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Why does repatriate career success vary? An empirical investigation from both traditional and protean career perspectives

Lookup NU author(s): Dr Benjamin Bader

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This is the authors' accepted manuscript of an article that has been published in its final definitive form by John Wiley & Sons, Inc., 2018.

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Abstract

To increase the long‐term benefits of global mobility for multinational corporations, international assignments and intraorganizational careers must be strategically integrated. However, systematic research on former expatriates' career success upon returning to their home organization remains scarce. Hence, this study transfers findings from the career literature to the repatriation context to identify the predictors of objective and subjective repatriate career success. Integrating traditional and protean career theory, we investigate data from 295 repatriates of publicly listed German organizations. Applying partial least squares structural equation modeling, we reveal that objective career success upon repatriation is affected by international assignment characteristics with human capital implications, repatriation support provided by the organization, and the individual's self‐directed career management.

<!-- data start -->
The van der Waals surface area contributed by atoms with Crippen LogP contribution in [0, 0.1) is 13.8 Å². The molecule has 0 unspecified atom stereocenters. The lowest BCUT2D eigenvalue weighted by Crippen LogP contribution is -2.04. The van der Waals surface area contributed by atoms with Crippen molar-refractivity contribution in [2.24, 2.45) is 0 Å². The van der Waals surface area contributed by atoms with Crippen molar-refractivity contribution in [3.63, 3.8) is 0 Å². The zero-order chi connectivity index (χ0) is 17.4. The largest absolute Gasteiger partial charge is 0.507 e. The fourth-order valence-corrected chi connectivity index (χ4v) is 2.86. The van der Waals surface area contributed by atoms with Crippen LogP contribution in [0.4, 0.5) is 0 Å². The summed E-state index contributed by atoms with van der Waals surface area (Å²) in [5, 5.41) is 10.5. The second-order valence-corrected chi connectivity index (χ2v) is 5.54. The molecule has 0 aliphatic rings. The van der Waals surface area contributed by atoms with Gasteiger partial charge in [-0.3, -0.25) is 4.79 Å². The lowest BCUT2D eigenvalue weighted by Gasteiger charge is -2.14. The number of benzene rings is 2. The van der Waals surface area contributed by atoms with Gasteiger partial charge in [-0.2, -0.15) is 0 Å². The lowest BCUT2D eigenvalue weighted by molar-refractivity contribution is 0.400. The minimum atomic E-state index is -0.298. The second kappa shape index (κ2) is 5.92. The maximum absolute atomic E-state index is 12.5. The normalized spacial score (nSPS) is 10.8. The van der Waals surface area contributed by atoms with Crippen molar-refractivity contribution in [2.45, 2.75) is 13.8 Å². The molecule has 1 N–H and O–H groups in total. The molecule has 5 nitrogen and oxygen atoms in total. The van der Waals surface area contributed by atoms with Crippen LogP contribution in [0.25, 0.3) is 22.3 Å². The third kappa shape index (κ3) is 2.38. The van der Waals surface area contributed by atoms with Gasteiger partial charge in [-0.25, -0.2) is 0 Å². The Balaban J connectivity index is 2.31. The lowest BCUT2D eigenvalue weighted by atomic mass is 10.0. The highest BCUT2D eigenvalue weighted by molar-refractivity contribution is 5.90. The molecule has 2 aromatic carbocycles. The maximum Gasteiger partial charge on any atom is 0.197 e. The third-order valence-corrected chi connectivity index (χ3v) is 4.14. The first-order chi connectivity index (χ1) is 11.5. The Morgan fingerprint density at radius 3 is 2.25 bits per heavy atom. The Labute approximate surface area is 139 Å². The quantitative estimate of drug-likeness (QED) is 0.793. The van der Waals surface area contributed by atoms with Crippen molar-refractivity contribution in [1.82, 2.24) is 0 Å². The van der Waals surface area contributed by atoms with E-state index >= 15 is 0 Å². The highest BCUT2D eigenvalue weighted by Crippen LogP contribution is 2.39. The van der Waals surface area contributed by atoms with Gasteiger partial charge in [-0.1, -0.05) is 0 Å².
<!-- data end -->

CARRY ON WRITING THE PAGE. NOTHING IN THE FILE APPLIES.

Publication metadata

Author(s): Breitenmoser A, Bader B, Berg N

Publication type: Article

Publication status: Published

Journal: Human Resource Management

Year: 2018

Volume: 57

Issue: 5

Pages: 1049-1063

Print publication date: 01/09/2018

Online publication date: 11/12/2017

Acceptance date: 26/09/2017

Date deposited: 16/01/2019

ISSN (print): 0090-4848

ISSN (electronic): 1099-050X

Publisher: John Wiley & Sons, Inc.

URL: https://doi.org/10.1002/hrm.21888

DOI: 10.1002/hrm.21888


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